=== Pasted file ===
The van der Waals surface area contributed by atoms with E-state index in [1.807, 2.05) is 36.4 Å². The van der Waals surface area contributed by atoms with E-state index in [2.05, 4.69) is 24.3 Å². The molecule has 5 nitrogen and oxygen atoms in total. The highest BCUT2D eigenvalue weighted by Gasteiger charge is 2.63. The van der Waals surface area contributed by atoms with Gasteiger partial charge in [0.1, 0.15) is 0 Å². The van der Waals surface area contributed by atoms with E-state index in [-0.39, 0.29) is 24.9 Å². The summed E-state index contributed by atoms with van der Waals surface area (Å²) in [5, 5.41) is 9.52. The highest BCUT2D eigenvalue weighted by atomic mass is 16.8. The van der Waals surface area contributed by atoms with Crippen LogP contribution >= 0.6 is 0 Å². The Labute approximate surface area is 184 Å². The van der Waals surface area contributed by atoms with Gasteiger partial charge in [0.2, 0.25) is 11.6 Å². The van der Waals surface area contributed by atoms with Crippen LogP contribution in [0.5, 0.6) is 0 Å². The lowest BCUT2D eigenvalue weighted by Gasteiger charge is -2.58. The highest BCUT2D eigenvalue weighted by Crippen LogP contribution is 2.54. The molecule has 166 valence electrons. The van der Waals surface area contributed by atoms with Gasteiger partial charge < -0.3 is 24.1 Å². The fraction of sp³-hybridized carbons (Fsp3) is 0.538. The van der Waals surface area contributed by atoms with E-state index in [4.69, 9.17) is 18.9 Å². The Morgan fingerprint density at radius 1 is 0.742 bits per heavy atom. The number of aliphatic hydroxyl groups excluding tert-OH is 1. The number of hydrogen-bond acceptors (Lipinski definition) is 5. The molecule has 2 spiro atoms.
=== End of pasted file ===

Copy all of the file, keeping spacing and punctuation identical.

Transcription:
The van der Waals surface area contributed by atoms with E-state index in [1.807, 2.05) is 36.4 Å². The van der Waals surface area contributed by atoms with E-state index in [2.05, 4.69) is 24.3 Å². The molecule has 5 nitrogen and oxygen atoms in total. The highest BCUT2D eigenvalue weighted by Gasteiger charge is 2.63. The van der Waals surface area contributed by atoms with Gasteiger partial charge in [0.1, 0.15) is 0 Å². The van der Waals surface area contributed by atoms with E-state index in [-0.39, 0.29) is 24.9 Å². The summed E-state index contributed by atoms with van der Waals surface area (Å²) in [5, 5.41) is 9.52. The highest BCUT2D eigenvalue weighted by atomic mass is 16.8. The van der Waals surface area contributed by atoms with Crippen LogP contribution >= 0.6 is 0 Å². The Labute approximate surface area is 184 Å². The van der Waals surface area contributed by atoms with Gasteiger partial charge in [0.2, 0.25) is 11.6 Å². The van der Waals surface area contributed by atoms with Crippen LogP contribution in [0.5, 0.6) is 0 Å². The lowest BCUT2D eigenvalue weighted by Gasteiger charge is -2.58. The highest BCUT2D eigenvalue weighted by Crippen LogP contribution is 2.54. The molecule has 166 valence electrons. The van der Waals surface area contributed by atoms with Gasteiger partial charge < -0.3 is 24.1 Å². The fraction of sp³-hybridized carbons (Fsp3) is 0.538. The van der Waals surface area contributed by atoms with E-state index in [4.69, 9.17) is 18.9 Å². The Morgan fingerprint density at radius 1 is 0.742 bits per heavy atom. The number of aliphatic hydroxyl groups excluding tert-OH is 1. The number of hydrogen-bond acceptors (Lipinski definition) is 5. The molecule has 2 spiro atoms.